Robert Casad Hockett

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This article is part of the Tobacco portal on Sourcewatch funded from 2006 - 2009 by the American Legacy Foundation.

Robert Casad Hockett, Ph.D. served as Scientific Director for the Council for Tobacco Research (CTR). The purpose of CTR was described in a 1970s article from the Louisville Courier-Journal by a reporter named Robert L. Peirce. The story was part of a series called The Tobacco War, and the section was headlined: "Tobacco's Defenders: They fight a delaying action as evidence grows."

"[T]he industry's scientific supporters. . . look for contradictions in anti-smoking research to create what a lawyer would call reasonable doubt. They argue that massive statistical evidence - and considerable evidence from the laboratory - is either mistaken or not strong enough to be 'proof.'"

In his position a Scientific Director of CTR, Dr. Hockett assisted in the industry in carrying out the strategy of fostering reasonable doubt about the hazards of smoking.

Biography

Robert C. Hockett was born in Fayette, Missouri on July 1, 1906. He graduated from Ohio State University, pursued graduate study in the same institution and received a Ph.D.degree in chemistry there in 1929. As a National Research Council Fellow in Chemistry, he was a guest scientist at the National Institute of Health, U.S. Public Health Service from 1929 to 1931 and then Associate Chemist on the Institute staff from 1931 to 1935. In 1935 he joined the faculty of the Massachusetts Institute of Technology (MIT) as Assistant Professor of Chemistry, becoming Associate Professor in 1941.

In 1943 he was granted a leave of absence from MIT to serve as Scientific Director of the Sugar Research Foundation, Inc., a position he occupied until 1952. From 1952 until 1954 he served as a consultant to industrial firms on problems relating to foods, nutrition, pharmaceuticals, fermentations and sponsored research. In 1954 he joined the present Council for Tobacco Research's predecessor organization, the Tobacco Industry Research Committee, as an Associate Scientific director.[1]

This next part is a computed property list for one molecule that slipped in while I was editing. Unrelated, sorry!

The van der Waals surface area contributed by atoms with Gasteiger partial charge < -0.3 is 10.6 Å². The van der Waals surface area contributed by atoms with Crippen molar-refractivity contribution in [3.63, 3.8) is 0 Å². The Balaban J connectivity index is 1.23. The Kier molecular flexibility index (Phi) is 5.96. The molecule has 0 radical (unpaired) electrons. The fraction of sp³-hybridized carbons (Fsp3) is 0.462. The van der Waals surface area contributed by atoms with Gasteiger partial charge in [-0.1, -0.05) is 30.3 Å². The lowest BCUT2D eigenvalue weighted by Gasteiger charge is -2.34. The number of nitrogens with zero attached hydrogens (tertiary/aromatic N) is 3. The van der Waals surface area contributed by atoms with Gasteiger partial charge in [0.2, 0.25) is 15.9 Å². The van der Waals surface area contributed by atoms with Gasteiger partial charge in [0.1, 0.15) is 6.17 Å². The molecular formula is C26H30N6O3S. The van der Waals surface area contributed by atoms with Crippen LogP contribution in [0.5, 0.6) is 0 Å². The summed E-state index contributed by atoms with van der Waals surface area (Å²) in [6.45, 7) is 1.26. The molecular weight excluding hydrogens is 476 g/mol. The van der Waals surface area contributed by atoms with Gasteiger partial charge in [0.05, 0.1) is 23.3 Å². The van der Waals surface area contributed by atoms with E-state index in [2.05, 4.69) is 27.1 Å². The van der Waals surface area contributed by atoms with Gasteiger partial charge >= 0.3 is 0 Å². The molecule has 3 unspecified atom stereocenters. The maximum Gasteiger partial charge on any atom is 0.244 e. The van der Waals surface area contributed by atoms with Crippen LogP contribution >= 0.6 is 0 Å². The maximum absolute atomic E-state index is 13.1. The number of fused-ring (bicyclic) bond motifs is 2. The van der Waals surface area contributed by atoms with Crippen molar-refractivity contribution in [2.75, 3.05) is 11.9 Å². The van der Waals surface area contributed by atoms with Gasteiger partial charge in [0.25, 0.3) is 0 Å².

Hockett served as Scientific Director of the Council for Tobacco Research from 1972-1974. (WSJ 2/11/93; Allman complaint). The Bio-Research Institute BRI conducted a study for the Council for Tobacco Research. When Syrian hamsters were exposed to smoke twice a day for 59 to 80 weeks, 40% of those of a cancer-susceptible strain and 4% of a resistant strain developed malignant tumors.(Wall Street Journal 2/11/93) Before publishing the study in 1974, BRI's founder, Frederic ("Freddy") Homberger, sent a manuscript to Robert Hockett, then scientific director of the Council for Tobacco Research. Dr. Homberger says he had to do so because halfway through his study, the Council for Tobacco Research had changed it from a grant to a contract so they could control publication. They were quite open about that.(WSJ 2/11/94) Soon thereafter, Hockett and Council for Tobacco Research lawyer Edwin Jacob went to Dr. Homburger's summer house in Maine. Hockett and Jacob did not want BRI to call anything cancer, they wanted it to be "pseudo-epitheliomatous hyperplasia," a euphemism for lesions preceding cancer.(WSJ 2/11/93) Dr. Homberger said no, this is not right, it is cancer. Jacob told Dr. Homberger that BRI would never get a penny more if the paper was published without the changes. At the last minute, Dr. Homberger changed the final proofs to read "microinvasive" cancer, a microscopic malignancy. Nevertheless, BRI was never funded by the Council for Tobacco Research again.(WSJ 2/11/96) Hockett made a statement, as scientific director of the Council for Tobacco Research circa February 1972 that neither tobacco and health research in general, nor that of the Council for Tobacco Research, has established that tobacco use or cigarette smoking in particular is a major health hazard (Allman complaint, pp. 41-42). Robert C. Hockett was Scientific Director, Vice President and Research Director of Council for Tobacco Research. See Bio-Research Institute, TTLA Almanac - Names. (N.M.'s Council for Tobacco Research Who's Who)

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